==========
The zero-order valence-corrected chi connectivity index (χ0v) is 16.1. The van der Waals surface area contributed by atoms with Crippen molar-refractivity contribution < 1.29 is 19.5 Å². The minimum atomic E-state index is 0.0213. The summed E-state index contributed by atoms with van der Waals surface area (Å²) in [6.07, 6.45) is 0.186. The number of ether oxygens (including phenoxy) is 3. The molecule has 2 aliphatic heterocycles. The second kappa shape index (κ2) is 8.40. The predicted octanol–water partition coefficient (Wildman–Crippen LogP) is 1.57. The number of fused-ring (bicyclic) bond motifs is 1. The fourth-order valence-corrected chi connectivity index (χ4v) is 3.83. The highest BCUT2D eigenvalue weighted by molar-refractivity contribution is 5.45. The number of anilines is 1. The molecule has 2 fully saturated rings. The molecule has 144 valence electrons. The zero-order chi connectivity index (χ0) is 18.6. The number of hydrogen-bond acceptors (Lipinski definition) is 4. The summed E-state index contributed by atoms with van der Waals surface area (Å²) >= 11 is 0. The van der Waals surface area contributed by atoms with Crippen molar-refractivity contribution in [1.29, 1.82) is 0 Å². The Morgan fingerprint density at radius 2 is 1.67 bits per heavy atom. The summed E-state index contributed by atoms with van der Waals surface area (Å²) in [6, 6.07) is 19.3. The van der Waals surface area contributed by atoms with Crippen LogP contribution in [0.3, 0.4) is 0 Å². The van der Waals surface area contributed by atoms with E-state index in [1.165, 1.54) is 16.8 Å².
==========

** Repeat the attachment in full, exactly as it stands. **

The zero-order valence-corrected chi connectivity index (χ0v) is 16.1. The van der Waals surface area contributed by atoms with Crippen molar-refractivity contribution < 1.29 is 19.5 Å². The minimum atomic E-state index is 0.0213. The summed E-state index contributed by atoms with van der Waals surface area (Å²) in [6.07, 6.45) is 0.186. The number of ether oxygens (including phenoxy) is 3. The molecule has 2 aliphatic heterocycles. The second kappa shape index (κ2) is 8.40. The predicted octanol–water partition coefficient (Wildman–Crippen LogP) is 1.57. The number of fused-ring (bicyclic) bond motifs is 1. The fourth-order valence-corrected chi connectivity index (χ4v) is 3.83. The highest BCUT2D eigenvalue weighted by molar-refractivity contribution is 5.45. The number of anilines is 1. The molecule has 2 fully saturated rings. The molecule has 144 valence electrons. The zero-order chi connectivity index (χ0) is 18.6. The number of hydrogen-bond acceptors (Lipinski definition) is 4. The summed E-state index contributed by atoms with van der Waals surface area (Å²) >= 11 is 0. The van der Waals surface area contributed by atoms with Crippen molar-refractivity contribution in [1.29, 1.82) is 0 Å². The Morgan fingerprint density at radius 2 is 1.67 bits per heavy atom. The summed E-state index contributed by atoms with van der Waals surface area (Å²) in [6, 6.07) is 19.3. The van der Waals surface area contributed by atoms with Crippen LogP contribution in [0.3, 0.4) is 0 Å². The van der Waals surface area contributed by atoms with E-state index in [1.165, 1.54) is 16.8 Å².